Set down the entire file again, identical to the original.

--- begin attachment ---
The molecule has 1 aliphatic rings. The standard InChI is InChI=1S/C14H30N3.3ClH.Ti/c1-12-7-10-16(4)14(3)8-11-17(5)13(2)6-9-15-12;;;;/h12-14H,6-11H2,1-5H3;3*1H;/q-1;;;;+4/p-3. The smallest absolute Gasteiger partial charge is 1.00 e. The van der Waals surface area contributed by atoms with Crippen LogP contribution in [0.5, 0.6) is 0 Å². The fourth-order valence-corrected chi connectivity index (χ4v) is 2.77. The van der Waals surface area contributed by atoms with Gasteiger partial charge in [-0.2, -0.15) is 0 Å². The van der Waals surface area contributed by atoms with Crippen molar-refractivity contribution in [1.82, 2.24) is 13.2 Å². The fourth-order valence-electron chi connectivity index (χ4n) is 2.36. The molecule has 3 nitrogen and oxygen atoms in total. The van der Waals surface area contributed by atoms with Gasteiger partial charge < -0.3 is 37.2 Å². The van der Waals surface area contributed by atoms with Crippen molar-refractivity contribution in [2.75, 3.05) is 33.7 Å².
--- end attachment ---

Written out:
The molecule has 1 aliphatic rings. The standard InChI is InChI=1S/C14H30N3.3ClH.Ti/c1-12-7-10-16(4)14(3)8-11-17(5)13(2)6-9-15-12;;;;/h12-14H,6-11H2,1-5H3;3*1H;/q-1;;;;+4/p-3. The smallest absolute Gasteiger partial charge is 1.00 e. The van der Waals surface area contributed by atoms with Crippen LogP contribution in [0.5, 0.6) is 0 Å². The fourth-order valence-corrected chi connectivity index (χ4v) is 2.77. The van der Waals surface area contributed by atoms with Gasteiger partial charge in [-0.2, -0.15) is 0 Å². The van der Waals surface area contributed by atoms with Crippen molar-refractivity contribution in [1.82, 2.24) is 13.2 Å². The fourth-order valence-electron chi connectivity index (χ4n) is 2.36. The molecule has 3 nitrogen and oxygen atoms in total. The van der Waals surface area contributed by atoms with Gasteiger partial charge < -0.3 is 37.2 Å². The van der Waals surface area contributed by atoms with Crippen molar-refractivity contribution in [2.75, 3.05) is 33.7 Å².